While this is true, I don't think it is the whole story. Money is also a signal, and understanding how you signal is part of being an aware consumer/investor. You might not like Nike's labor practices (how it uses the money it makes when you buy a pair of sneakers) and therefore not buy Nikes, although you find genuine value in their product.

I (who am not the OP) would feel better if he gave the money to himself, then he used the money for charity.

In the blog post, Louis states that money is "the money" not "his money," and that "the money" is going towards charity.

What he should have said was "I am receiving 500k of "the money" to which I am giving 280k of it to charity"

It's a semantic argument, but for some reason it means something to me.

Louis CK: 'I never viewed money as being "my money" I always saw it as "The money" It's a resource. if it pools up around me then it needs to be flushed back out into the system.'

I don't think his point is that this money exists in some sort of limbo where it's not his, because however he views it, it's still his money. I think he's making a general statement about how he views money: as a resource to be used, not a collectible to be amassed.

I am absolutely floored by the amount of lunacy in this post. Congratulations, swombat, you blew my mind. It feels like I have rewritten this comment a thousand times because I just don't know how to respond.

"Honestly, right now what I'm thinking is that I'll probably get the next version off BitTorrent. I'm not happy paying for a download with 80% of overhead, especially if that overhead is voluntary. Most of the $5 should end up in Louis' pocket, and if it doesn't, I don't feel like throwing it down the drain, I have better uses for my money."

Or you could just not pay for it _and_ not torrent it. That would be the principled thing to do, if you really (inexplicably) object to someone donating their own hard-earned money to charity.

But the money did end up in his pocket. He then spent a big chunk of it on something he wanted to spend money on, which was five specific charities.

That excludes the part he spent on expenses and staff, which went precisely to "support a great effort". It's not like he does this stuff alone.

He gives 25% as a bonus to people who made the whole thing happen. People who, as often as not, don't get any bonuses at all (at least in this magnitude). This will be a huge thing for them. That alone was worth the $5.

>If I wanted to donate to charities, I'd do it myself.

So then your employer shouldn't give you a paycheck, if you're just going to turn around and give it to someone else?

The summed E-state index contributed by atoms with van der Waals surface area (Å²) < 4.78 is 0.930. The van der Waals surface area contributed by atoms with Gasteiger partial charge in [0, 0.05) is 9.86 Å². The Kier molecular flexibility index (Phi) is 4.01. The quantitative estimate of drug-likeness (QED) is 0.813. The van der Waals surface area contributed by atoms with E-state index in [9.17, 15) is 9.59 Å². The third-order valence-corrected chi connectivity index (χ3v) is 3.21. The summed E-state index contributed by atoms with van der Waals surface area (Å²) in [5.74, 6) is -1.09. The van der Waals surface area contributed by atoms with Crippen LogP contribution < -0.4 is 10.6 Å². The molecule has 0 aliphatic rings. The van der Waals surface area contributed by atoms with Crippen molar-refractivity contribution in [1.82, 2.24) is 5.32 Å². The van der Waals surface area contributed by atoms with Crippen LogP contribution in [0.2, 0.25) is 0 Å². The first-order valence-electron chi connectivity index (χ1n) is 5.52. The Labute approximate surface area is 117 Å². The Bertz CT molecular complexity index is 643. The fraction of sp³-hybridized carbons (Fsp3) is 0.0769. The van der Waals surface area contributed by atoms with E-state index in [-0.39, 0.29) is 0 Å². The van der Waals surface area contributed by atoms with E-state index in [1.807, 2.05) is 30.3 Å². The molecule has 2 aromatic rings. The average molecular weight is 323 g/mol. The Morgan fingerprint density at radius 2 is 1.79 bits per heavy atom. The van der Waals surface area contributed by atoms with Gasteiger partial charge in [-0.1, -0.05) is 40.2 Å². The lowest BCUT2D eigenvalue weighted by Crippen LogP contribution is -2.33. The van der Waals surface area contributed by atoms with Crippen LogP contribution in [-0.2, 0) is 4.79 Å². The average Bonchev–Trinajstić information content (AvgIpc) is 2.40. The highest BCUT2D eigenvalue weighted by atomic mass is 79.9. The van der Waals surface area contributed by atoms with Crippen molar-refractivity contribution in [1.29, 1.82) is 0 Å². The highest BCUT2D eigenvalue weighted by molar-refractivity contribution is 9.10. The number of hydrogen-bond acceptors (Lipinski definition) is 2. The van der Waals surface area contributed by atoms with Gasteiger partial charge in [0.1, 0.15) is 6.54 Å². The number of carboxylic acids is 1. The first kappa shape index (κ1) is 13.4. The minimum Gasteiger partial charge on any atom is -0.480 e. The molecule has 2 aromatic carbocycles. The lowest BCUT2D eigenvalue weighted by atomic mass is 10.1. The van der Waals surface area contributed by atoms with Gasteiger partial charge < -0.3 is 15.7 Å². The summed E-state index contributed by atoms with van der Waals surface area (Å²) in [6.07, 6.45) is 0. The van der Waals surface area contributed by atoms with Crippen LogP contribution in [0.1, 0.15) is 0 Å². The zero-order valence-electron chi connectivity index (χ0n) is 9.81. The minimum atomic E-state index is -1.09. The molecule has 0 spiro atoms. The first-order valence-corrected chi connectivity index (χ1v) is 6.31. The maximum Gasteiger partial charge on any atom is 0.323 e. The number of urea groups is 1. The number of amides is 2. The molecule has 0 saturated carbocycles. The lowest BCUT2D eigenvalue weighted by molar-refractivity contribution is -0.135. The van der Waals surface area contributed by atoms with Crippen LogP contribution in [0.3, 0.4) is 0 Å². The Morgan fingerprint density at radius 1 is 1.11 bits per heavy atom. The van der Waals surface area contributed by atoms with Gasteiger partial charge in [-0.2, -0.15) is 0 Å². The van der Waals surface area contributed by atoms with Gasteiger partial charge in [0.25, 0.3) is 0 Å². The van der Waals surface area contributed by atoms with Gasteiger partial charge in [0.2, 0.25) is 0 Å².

Just in case you thought there was anything that couldn't be trolled, here is the guy who managed to come out against giving earnings to charity. Why couldn't Louis just spend the million on hookers and blow like a normal entertainer?

Donating to charity and giving extra money to his employees will garner a ton of positive publicity which will result in Louis being more of a household name and doing more sales. Just like the initial publicity about the "experiment" did.

It's already happening:


Edit: I would have to guess that the idea of spreading the cheer by the savvy CK has been carefully thought out.

He didn't know how many people would pay $5, I imagine it was just an arbitrary number he felt was reasonable. Only 25% went to charity, so really it was a pretty good guess. Maybe next time he'll charge $3.75.

That's a great idea! I think your employer should do the same for you.

Actually, I felt very similar to you. That 280k he gave to charity should go towards funding his next venture, or funding another comic's venture.

The 250k going to pay for the special is more accurately "replenishing" his company, as Louis CK stated during his interview with Jimmy Fallon. That money will certainly be used for his next project. Plus, the remainder that he's taking for himself will allow him to devote more personal (and probably unpaid) time to whatever the next project is.

Since he's the one doing it, I'm confident his judgement as to what amounts are necessary is sound.

I don't think he's hurting for cash, particularly. That's one of those industries where the unknowns make almost nothing, but once you become a household name you make quite a lot of money.

And beyond that he could always borrow money for a venture that's likely to be profitable, or he could just go with Comedy Central the next time around.

<blatantSarcasm>Yeah let's just forget about all the poor suffering people! Survival of the fittest, right?!</blatantSarcasm>

But in all seriousness, I'm curious as to how/why you and the grandparent think that funding his or another comic's next venture would be more beneficial to the world as whole than donating it to charity. To have an opportunity to improve the lives of thousands, possibly millions, but ignore it and focus on yourself is extremely selfish; and I hope there aren't many people out there who would do such a thing.

You might argue that his investments in future ventures might return more money to donate than he originally would have, but that would be assuming that Louis CK doesn't already have the finances for that; and I assure you, he either does or he can obtain it with minimal effort.